Purchase this article with an account.
P. Soliz, B. Raman, S. Nemeth, S. Barriga, G. Zamora, E. Bursell; Improved Automated Digital Retinal Image Analysis for Detection of Diabetic Retinopathy Through Image Quality Restoration . Invest. Ophthalmol. Vis. Sci. 2005;46(13):359.
Download citation file:
© ARVO (1962-2015); The Authors (2016-present)
Purpose: Image quality greatly affects the effectiveness with which human graders and computer–based systems can perform diabetic retinopathy (DR) screening using digital retinal images. The aim of this study was to demonstrate the significance of two critical methodologies for improving technical image quality after image acquisition on the sensitivity and specificity for detecting retinopathy in diabetic patients. Methods: A total of N= 42 subjects (N=74 eyes, 33% with no diabetic retinopathy (NDR) and 67% with diabetic retinopathy (DR)) were processed. One set of data were provided by the Joslin Vision Network system which uses a non–mydriatic digital color fundus camera. A second set was collected through a dilated pupil. This algorithm is based on Marr’s vision model for edge detection and its tolerance for significant illumination differences, as in shadows. Additionally, image blur due to ocular aberrations or camera de–focus were corrected analytically. Segmentation of the micro–aneurysms was performed. A trained retinal grader determined which of the segmented objects were either true positives or false negatives, i.e. ground truth. The segmentation process was performed on the un–processed and the enhanced images. A comparison of the clinical sensitivity and specificity was performed for the same classification algorithm when using the unprocessed and enhanced images. Results: The MA segmentation algorithm had a sensitivity and specificity of 69% and 66% when applied to the unprocessed non–mydriatic images. After image enhancement, the sensitivity and specificity improved to 98 and 75%. For the mydriatic images, the initial sensitivity and specificity were 75 and 70% or the unprocessed and 98 and 82 % for the enhanced images. Conclusions: Often retinal images present with unwanted shadows that may mask pathology to the human grader and the computer–based analysis system. Image processing algorithms are needed to compensate for these artifacts.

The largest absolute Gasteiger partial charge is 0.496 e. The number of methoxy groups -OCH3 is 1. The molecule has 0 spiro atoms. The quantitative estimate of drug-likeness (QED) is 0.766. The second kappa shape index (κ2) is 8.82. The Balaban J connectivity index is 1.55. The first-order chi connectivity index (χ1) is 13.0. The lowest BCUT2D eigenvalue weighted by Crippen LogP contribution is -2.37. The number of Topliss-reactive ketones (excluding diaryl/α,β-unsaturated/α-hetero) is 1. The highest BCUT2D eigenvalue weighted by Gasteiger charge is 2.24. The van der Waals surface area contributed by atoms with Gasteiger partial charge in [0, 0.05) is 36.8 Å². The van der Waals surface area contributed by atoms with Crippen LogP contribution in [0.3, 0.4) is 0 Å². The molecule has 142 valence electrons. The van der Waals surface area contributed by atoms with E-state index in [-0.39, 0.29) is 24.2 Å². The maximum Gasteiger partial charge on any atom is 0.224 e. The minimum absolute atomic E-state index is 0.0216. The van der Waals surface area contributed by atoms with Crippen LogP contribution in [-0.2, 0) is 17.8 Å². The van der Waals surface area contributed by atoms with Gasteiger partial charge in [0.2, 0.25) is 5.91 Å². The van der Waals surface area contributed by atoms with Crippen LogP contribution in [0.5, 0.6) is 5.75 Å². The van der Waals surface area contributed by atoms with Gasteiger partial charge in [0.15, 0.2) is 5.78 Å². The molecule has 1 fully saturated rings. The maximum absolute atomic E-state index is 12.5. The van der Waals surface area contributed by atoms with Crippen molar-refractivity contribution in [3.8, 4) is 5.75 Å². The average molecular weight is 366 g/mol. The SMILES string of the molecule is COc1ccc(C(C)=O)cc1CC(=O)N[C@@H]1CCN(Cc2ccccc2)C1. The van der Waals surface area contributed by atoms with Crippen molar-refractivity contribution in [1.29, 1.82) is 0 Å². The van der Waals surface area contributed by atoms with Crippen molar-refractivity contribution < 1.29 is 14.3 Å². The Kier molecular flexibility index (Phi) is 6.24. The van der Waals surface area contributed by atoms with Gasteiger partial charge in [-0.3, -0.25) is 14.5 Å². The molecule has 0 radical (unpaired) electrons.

This PDF is available to Subscribers Only